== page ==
CIA sex scandal engrosses Americans
A CIA sex scandal seemingly torn from the pages of a best-selling spy novel is enthralling the United States despite the aftermath of a presidential election that has spurred a substantive debate about the changing face of America.
Divided as they may be politically, however, Americans are united in their fascination with the scandal engulfing David Petraeus, the director of the world-renowned spy agency who quit last week after admitting an extra-marital affair.
The relationship was revealed when the FBI discovered his lover, Paula Broadwell, had sent threatening emails to yet another woman, Jill Kelley, a Tampa socialite who insists she's a close family friend of Petraeus and his wife, not a second paramour. The messages warned Kelley to stay away from Petraeus.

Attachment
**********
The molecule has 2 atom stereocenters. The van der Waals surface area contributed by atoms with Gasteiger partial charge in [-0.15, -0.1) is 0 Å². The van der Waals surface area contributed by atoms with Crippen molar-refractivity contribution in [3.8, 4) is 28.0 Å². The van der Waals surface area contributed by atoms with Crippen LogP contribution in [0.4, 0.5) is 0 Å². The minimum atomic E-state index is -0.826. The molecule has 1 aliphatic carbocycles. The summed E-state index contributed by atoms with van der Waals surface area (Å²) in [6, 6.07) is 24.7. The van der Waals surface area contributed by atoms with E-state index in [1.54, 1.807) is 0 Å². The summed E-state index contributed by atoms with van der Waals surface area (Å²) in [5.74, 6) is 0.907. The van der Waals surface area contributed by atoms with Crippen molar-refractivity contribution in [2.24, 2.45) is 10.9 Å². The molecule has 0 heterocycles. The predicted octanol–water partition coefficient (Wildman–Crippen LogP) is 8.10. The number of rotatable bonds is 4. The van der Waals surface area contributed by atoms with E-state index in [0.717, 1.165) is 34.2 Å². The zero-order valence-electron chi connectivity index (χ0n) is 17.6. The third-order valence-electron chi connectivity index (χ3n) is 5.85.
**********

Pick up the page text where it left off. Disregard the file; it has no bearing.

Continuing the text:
According to a blog written by Petraeus's adult daughter, Anne, Kelley and her husband were close to the Petraeuses. The two families and their children often spent Christmas and Thanksgiving together in recent years.
Kelley complained to the FBI when the menacing emails began appearing in her inbox in May.
Petraeus, 60, was reportedly stunned to learn from the FBI that his girlfriend was behind the harassment of the woman she believed was her romantic rival.
In emails to Broadwell mid-summer, he asked her to stop bothering Kelley. Their relationship ended soon after he was made aware of the harassment, the Washington Post reported Monday.
The celebrated four-star general and Broadwell, 40, had known one another for six years, but their affair didn't start until after he left the U.S. army last year, said Steve Boylan, a retired colonel and close friend of Petraeus's.
An 18-month-old news photo has also become a sensation.
As the general and his wife arrived at a Senate hearing into his nomination as head of the CIA in June 2011, Broadwell was captured by news cameras beaming up adoringly at Petraeus in a shot reminiscent of Monica Lewinsky's loving public gaze at former president Bill Clinton more than 15 years ago.
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